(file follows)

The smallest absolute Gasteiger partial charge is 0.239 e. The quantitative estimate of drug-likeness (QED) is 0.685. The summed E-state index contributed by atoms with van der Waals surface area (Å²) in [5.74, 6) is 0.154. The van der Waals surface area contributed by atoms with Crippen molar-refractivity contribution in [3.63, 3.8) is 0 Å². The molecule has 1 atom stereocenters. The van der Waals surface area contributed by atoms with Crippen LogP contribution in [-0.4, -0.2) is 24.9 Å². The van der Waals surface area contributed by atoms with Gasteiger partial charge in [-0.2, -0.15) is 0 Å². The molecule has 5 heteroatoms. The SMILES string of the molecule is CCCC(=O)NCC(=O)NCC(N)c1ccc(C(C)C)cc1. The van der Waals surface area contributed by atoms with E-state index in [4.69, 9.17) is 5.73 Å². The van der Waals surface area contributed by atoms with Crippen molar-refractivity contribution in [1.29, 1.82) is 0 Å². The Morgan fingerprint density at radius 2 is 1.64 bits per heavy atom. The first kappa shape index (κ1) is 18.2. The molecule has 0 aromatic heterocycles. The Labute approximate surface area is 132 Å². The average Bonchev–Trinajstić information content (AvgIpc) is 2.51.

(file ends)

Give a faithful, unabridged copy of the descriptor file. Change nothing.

The smallest absolute Gasteiger partial charge is 0.239 e. The quantitative estimate of drug-likeness (QED) is 0.685. The summed E-state index contributed by atoms with van der Waals surface area (Å²) in [5.74, 6) is 0.154. The van der Waals surface area contributed by atoms with Crippen molar-refractivity contribution in [3.63, 3.8) is 0 Å². The molecule has 1 atom stereocenters. The van der Waals surface area contributed by atoms with Crippen LogP contribution in [-0.4, -0.2) is 24.9 Å². The van der Waals surface area contributed by atoms with Gasteiger partial charge in [-0.2, -0.15) is 0 Å². The molecule has 5 heteroatoms. The SMILES string of the molecule is CCCC(=O)NCC(=O)NCC(N)c1ccc(C(C)C)cc1. The van der Waals surface area contributed by atoms with E-state index in [4.69, 9.17) is 5.73 Å². The van der Waals surface area contributed by atoms with Crippen molar-refractivity contribution in [1.29, 1.82) is 0 Å². The Morgan fingerprint density at radius 2 is 1.64 bits per heavy atom. The first kappa shape index (κ1) is 18.2. The molecule has 0 aromatic heterocycles. The Labute approximate surface area is 132 Å². The average Bonchev–Trinajstić information content (AvgIpc) is 2.51.